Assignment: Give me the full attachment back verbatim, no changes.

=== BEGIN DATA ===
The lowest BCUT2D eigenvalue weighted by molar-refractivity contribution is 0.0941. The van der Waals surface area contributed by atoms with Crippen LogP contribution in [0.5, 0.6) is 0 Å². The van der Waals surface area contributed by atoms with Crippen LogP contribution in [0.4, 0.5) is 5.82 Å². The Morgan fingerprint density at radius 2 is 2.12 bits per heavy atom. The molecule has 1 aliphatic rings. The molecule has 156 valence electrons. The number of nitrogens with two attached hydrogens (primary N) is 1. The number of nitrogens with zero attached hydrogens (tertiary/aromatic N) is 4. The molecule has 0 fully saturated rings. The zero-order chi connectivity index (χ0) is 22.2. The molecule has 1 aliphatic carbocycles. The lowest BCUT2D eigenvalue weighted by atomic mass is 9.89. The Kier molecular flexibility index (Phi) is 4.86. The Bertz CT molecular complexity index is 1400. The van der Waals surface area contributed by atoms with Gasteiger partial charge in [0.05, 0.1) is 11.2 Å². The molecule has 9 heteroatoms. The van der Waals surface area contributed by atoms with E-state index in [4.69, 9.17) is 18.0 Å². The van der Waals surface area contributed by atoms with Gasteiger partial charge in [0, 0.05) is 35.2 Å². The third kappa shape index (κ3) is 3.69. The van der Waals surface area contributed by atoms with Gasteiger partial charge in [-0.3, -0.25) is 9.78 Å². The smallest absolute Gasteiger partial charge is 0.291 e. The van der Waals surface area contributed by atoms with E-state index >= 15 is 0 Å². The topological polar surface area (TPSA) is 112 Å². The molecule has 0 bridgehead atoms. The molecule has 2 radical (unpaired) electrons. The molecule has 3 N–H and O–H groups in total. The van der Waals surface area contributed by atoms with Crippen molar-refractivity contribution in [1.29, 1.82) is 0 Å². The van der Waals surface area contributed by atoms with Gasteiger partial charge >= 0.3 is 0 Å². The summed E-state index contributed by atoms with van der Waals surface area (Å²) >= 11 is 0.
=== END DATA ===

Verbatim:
The lowest BCUT2D eigenvalue weighted by molar-refractivity contribution is 0.0941. The van der Waals surface area contributed by atoms with Crippen LogP contribution in [0.5, 0.6) is 0 Å². The van der Waals surface area contributed by atoms with Crippen LogP contribution in [0.4, 0.5) is 5.82 Å². The Morgan fingerprint density at radius 2 is 2.12 bits per heavy atom. The molecule has 1 aliphatic rings. The molecule has 156 valence electrons. The number of nitrogens with two attached hydrogens (primary N) is 1. The number of nitrogens with zero attached hydrogens (tertiary/aromatic N) is 4. The molecule has 0 fully saturated rings. The zero-order chi connectivity index (χ0) is 22.2. The molecule has 1 aliphatic carbocycles. The lowest BCUT2D eigenvalue weighted by atomic mass is 9.89. The Kier molecular flexibility index (Phi) is 4.86. The Bertz CT molecular complexity index is 1400. The van der Waals surface area contributed by atoms with Gasteiger partial charge in [0.05, 0.1) is 11.2 Å². The molecule has 9 heteroatoms. The van der Waals surface area contributed by atoms with E-state index in [4.69, 9.17) is 18.0 Å². The van der Waals surface area contributed by atoms with Gasteiger partial charge in [0, 0.05) is 35.2 Å². The third kappa shape index (κ3) is 3.69. The van der Waals surface area contributed by atoms with Gasteiger partial charge in [-0.3, -0.25) is 9.78 Å². The smallest absolute Gasteiger partial charge is 0.291 e. The van der Waals surface area contributed by atoms with E-state index >= 15 is 0 Å². The topological polar surface area (TPSA) is 112 Å². The molecule has 0 bridgehead atoms. The molecule has 2 radical (unpaired) electrons. The molecule has 3 N–H and O–H groups in total. The van der Waals surface area contributed by atoms with Crippen molar-refractivity contribution in [1.29, 1.82) is 0 Å². The van der Waals surface area contributed by atoms with Gasteiger partial charge >= 0.3 is 0 Å². The summed E-state index contributed by atoms with van der Waals surface area (Å²) >= 11 is 0.